It’s a subject that is often in the headlines, and continues to divide landlords. Pets in rental properties. Some landlords are open to them, while others prefer to opt for a blanket ban. On National Pet Day, in an article first published in the RLA’s Residential Property Investor magazine, Victoria Barker investigates the benefits and potential drawbacks of allowing pets in your rental homes.
If you had to have a guess at which pet is the most likely to be accepted by landlords, what would you say?
Here’s a clue: It’s not anything with fur, a felt nose or four legs.
Research from an online flatshare website has found FISH are the pets that landlords surveyed said they would be most likely to accept (68%).
By comparison, the next most popular pet for landlords to accept are cats with 32% reporting they would allow this.
It has now developed a think tank, which it hopes will generate new ideas and policies that could encourage more landlords to accept pets in rented homes.
It’s not the first time that a campaign like this has been launched, with several animal welfare charities in recent years, such as Cats Protection, Dogs Trust and the RSPCA running similar campaigns for ‘pet friendly’ tenancies.
‘Responsible and reasonable
The most recent of these campaigns was in November 2018, when Cats Protection launched a campaign called ‘Purrfect Landlords”, and called for a tenancy agreement that encourages responsible and reasonable pet ownership.
The Cats Protection campaign coincided with research from the charity-that found less than half – 42% of landlords – allow pets in their rental home.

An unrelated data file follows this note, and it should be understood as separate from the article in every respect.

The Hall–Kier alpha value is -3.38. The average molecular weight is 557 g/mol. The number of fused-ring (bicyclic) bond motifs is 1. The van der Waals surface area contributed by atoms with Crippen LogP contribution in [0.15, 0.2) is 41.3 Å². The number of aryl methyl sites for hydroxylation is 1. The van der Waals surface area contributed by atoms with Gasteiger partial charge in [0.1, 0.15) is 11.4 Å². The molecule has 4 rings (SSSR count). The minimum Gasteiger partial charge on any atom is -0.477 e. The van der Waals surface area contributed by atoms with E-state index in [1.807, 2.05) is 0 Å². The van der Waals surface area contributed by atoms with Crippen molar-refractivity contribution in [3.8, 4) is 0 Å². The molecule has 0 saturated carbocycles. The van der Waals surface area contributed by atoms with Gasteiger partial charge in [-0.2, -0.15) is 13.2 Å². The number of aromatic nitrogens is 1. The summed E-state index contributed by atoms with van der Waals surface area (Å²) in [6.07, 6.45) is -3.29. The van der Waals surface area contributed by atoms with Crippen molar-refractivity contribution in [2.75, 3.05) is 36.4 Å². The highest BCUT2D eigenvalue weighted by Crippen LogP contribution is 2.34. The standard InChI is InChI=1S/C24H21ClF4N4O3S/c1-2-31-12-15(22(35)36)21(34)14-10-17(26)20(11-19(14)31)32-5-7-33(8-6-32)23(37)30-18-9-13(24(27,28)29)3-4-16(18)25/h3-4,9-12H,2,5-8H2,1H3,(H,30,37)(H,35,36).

So, are landlords’ perceptions of pets changing? And what are the main benefits and concerns in allowing pets in properties?
Cardiff based landlord Ffion Paschalis recently gave permission for one of her tenants to keep a pet in her rental property, after she was concerned that her tenant could become lonely.
Ffion is a landlord with two rental homes in Cardiff, and she is also a letting agent in the city.
While the vast majority of her clients at the letting agents where she works wont consider pets, Ffion is open to the idea of allowing tenants in her own properties to keep pets.
“A few months ago a tenant who has been with me for two years asked me for permission to keep a pet”, says Ffion. “At first I was a little bit reluctant to agree to it, because I have seen for myself the damage that pets can sometimes cause to properties, leading to large cleaning bills.”
“Having said that, on this occasion I agreed to allowing my tenant to keep a cat in the property.
“She is a single mum and her son has recently started a new job which requires him to work long hours, so she is often in the house on her own.
“When she asked me for permission, she said that keeping a pet would help keep her company.
“Added to which she is an excellent tenant, and I want her to feel comfortable as it is her home, so that’s why I agreed. She was thrilled when I told her”.
The benefits of pets
There are many benefits for landlords and tenants alike when it comes to allowing and keeping pets.
Paul Smith is the public affairs manager at the RSPCA. He says that landlords who offer pet friendly tenancies could find it proves very rewarding.
“Nearly half of all households in England and Wales have a pet, so being that landlords who is pet friendly is rewarding”, says Paul.
“Research has shown tenants who are given permission to look after a pet in their rental property stay longer.
“There are also a range of mental and physical benefits for tenants in keeping pets.”
There’s more. There is growing amounts research that allowing pets could lead to increased profitability, with tenants even willing to pay more in rent for their four legged friend.
A study by property management company LSL in 2017 ranked a list of things that tenants would be willing to pay more for.